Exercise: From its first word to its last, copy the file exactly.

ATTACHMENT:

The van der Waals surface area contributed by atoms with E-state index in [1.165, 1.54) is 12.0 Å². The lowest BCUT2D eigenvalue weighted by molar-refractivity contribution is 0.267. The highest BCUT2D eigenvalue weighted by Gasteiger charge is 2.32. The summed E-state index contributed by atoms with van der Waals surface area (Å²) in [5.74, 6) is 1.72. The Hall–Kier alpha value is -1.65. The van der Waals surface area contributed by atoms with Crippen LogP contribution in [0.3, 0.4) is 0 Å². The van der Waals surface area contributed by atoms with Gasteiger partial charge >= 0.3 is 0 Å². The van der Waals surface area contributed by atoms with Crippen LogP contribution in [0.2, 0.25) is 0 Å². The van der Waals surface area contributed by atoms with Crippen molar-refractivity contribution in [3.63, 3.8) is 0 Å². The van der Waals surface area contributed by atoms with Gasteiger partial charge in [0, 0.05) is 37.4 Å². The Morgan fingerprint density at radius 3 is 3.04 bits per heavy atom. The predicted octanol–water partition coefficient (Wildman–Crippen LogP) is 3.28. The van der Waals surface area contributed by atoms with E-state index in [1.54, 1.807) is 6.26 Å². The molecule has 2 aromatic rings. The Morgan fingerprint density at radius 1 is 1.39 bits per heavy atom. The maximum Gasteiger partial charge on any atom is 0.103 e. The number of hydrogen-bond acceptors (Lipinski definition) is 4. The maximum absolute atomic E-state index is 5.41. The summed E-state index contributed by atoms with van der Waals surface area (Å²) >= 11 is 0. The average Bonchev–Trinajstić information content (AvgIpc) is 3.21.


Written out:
The van der Waals surface area contributed by atoms with E-state index in [1.165, 1.54) is 12.0 Å². The lowest BCUT2D eigenvalue weighted by molar-refractivity contribution is 0.267. The highest BCUT2D eigenvalue weighted by Gasteiger charge is 2.32. The summed E-state index contributed by atoms with van der Waals surface area (Å²) in [5.74, 6) is 1.72. The Hall–Kier alpha value is -1.65. The van der Waals surface area contributed by atoms with Crippen LogP contribution in [0.3, 0.4) is 0 Å². The van der Waals surface area contributed by atoms with Gasteiger partial charge >= 0.3 is 0 Å². The van der Waals surface area contributed by atoms with Crippen LogP contribution in [0.2, 0.25) is 0 Å². The van der Waals surface area contributed by atoms with Crippen molar-refractivity contribution in [3.63, 3.8) is 0 Å². The van der Waals surface area contributed by atoms with Gasteiger partial charge in [0, 0.05) is 37.4 Å². The Morgan fingerprint density at radius 3 is 3.04 bits per heavy atom. The predicted octanol–water partition coefficient (Wildman–Crippen LogP) is 3.28. The van der Waals surface area contributed by atoms with E-state index in [1.54, 1.807) is 6.26 Å². The molecule has 2 aromatic rings. The Morgan fingerprint density at radius 1 is 1.39 bits per heavy atom. The maximum Gasteiger partial charge on any atom is 0.103 e. The number of hydrogen-bond acceptors (Lipinski definition) is 4. The maximum absolute atomic E-state index is 5.41. The summed E-state index contributed by atoms with van der Waals surface area (Å²) >= 11 is 0. The average Bonchev–Trinajstić information content (AvgIpc) is 3.21.